The dorsal nerve block of the penis during circumcision has not been standardized and the effectiveness of the block can be changeable. The aim of this study was to determine which technique is more suitable for blocking sensory innervations of penis.
This prospective study was done on adults who voluntarily applied to be circumcised. Patients were randomized into three distinctive groups; first, just circular infiltration; second, circular plus dorsal penile infiltration; and third, circular plus ventral upward infiltration. Sensation was tested using pinprick sensory testing before and after infiltration. The total duration of the procedure was recorded.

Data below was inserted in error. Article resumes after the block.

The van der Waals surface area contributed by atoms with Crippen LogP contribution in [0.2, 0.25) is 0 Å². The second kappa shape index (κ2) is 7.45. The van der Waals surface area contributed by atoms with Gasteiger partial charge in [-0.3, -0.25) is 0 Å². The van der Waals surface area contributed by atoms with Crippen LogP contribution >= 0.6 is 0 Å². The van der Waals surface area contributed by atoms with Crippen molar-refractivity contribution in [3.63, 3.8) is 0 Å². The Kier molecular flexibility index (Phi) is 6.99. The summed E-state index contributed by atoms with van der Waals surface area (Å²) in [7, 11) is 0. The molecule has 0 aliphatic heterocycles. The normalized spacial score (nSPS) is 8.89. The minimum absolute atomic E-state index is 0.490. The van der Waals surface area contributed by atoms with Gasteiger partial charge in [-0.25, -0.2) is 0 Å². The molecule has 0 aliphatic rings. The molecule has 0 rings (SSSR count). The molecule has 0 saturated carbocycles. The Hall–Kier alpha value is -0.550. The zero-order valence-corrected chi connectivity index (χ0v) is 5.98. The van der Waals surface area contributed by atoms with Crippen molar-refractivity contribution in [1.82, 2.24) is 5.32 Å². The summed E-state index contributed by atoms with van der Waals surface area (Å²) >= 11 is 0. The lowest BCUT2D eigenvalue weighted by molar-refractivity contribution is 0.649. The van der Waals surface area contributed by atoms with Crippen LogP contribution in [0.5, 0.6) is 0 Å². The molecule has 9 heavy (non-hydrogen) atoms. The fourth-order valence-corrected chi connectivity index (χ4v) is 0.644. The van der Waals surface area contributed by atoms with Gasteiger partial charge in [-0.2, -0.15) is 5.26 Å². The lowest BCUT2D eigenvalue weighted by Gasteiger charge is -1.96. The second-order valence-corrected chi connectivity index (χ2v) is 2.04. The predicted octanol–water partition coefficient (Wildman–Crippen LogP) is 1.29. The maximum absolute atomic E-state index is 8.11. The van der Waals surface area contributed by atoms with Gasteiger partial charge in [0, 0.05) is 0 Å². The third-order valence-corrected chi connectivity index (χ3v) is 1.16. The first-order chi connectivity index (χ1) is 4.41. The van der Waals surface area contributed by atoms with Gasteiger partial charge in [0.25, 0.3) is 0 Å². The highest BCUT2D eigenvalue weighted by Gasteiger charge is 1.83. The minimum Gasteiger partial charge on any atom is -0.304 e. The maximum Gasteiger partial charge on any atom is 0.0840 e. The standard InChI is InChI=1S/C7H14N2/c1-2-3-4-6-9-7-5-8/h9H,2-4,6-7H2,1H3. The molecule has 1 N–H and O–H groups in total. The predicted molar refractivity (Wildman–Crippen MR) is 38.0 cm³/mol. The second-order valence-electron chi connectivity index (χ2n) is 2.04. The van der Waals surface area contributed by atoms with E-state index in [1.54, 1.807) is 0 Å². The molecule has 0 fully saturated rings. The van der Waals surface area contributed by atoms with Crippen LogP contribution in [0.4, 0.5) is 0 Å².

In total, 89 adult uncircumcised men were included into the study. The average age of men was 21.4 (min: 20; max: 25). The average operation time in the third group was significantly shorter. The sensation distribution, especially around the frenulum sensitivity results were in the first minute 100, 81.3, 72.4 %; in the third minute 85.7, 37.5, 20.7 %; and in the fifth minute 57.1, 18.8, and 0 % for the first, second, and third group, respectively. In the fifth minute, there was no sensitivity for any patients in the third group and it was significant.
Circular plus ventral upward anesthesia is an easy and feasible technique for local anesthesia in circumcision.